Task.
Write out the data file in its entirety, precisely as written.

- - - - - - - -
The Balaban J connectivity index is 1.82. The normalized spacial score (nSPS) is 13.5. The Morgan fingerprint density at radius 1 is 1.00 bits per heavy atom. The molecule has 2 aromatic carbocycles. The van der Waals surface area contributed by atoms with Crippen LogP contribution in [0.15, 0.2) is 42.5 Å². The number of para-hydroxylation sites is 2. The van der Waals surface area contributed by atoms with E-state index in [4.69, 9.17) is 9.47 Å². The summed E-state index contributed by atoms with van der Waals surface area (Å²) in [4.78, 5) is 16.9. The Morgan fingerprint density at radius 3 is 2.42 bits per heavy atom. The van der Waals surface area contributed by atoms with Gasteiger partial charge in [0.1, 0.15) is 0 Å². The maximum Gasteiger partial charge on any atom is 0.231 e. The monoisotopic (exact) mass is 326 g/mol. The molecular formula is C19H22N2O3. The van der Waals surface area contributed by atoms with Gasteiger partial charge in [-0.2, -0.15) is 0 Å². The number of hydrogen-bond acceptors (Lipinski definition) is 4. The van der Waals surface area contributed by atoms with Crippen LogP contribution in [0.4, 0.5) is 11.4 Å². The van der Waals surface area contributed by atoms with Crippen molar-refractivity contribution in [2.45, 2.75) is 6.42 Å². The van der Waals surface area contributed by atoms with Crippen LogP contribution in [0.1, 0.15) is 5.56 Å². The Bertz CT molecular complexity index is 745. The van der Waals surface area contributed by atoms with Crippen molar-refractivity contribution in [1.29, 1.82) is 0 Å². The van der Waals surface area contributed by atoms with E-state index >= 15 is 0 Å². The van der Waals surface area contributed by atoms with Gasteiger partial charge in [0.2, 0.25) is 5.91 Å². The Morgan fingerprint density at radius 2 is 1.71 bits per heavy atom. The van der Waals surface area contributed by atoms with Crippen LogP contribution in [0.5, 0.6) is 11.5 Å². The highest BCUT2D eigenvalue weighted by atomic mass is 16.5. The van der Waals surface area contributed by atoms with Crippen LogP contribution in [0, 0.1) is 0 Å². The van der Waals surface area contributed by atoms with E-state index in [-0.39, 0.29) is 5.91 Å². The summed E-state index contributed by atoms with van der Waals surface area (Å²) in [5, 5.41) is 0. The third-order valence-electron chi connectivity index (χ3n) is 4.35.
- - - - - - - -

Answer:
The Balaban J connectivity index is 1.82. The normalized spacial score (nSPS) is 13.5. The Morgan fingerprint density at radius 1 is 1.00 bits per heavy atom. The molecule has 2 aromatic carbocycles. The van der Waals surface area contributed by atoms with Crippen LogP contribution in [0.15, 0.2) is 42.5 Å². The number of para-hydroxylation sites is 2. The van der Waals surface area contributed by atoms with E-state index in [4.69, 9.17) is 9.47 Å². The summed E-state index contributed by atoms with van der Waals surface area (Å²) in [4.78, 5) is 16.9. The Morgan fingerprint density at radius 3 is 2.42 bits per heavy atom. The van der Waals surface area contributed by atoms with Gasteiger partial charge in [0.1, 0.15) is 0 Å². The maximum Gasteiger partial charge on any atom is 0.231 e. The monoisotopic (exact) mass is 326 g/mol. The molecular formula is C19H22N2O3. The van der Waals surface area contributed by atoms with Gasteiger partial charge in [-0.2, -0.15) is 0 Å². The number of hydrogen-bond acceptors (Lipinski definition) is 4. The van der Waals surface area contributed by atoms with Crippen LogP contribution in [0.4, 0.5) is 11.4 Å². The van der Waals surface area contributed by atoms with Crippen molar-refractivity contribution in [2.45, 2.75) is 6.42 Å². The van der Waals surface area contributed by atoms with Crippen LogP contribution in [0.1, 0.15) is 5.56 Å². The Bertz CT molecular complexity index is 745. The van der Waals surface area contributed by atoms with Crippen molar-refractivity contribution in [1.29, 1.82) is 0 Å². The van der Waals surface area contributed by atoms with E-state index >= 15 is 0 Å². The van der Waals surface area contributed by atoms with Gasteiger partial charge in [0.2, 0.25) is 5.91 Å². The Morgan fingerprint density at radius 2 is 1.71 bits per heavy atom. The van der Waals surface area contributed by atoms with Crippen LogP contribution in [0.5, 0.6) is 11.5 Å². The highest BCUT2D eigenvalue weighted by atomic mass is 16.5. The van der Waals surface area contributed by atoms with Crippen LogP contribution in [0, 0.1) is 0 Å². The van der Waals surface area contributed by atoms with E-state index in [-0.39, 0.29) is 5.91 Å². The summed E-state index contributed by atoms with van der Waals surface area (Å²) in [5, 5.41) is 0. The third-order valence-electron chi connectivity index (χ3n) is 4.35.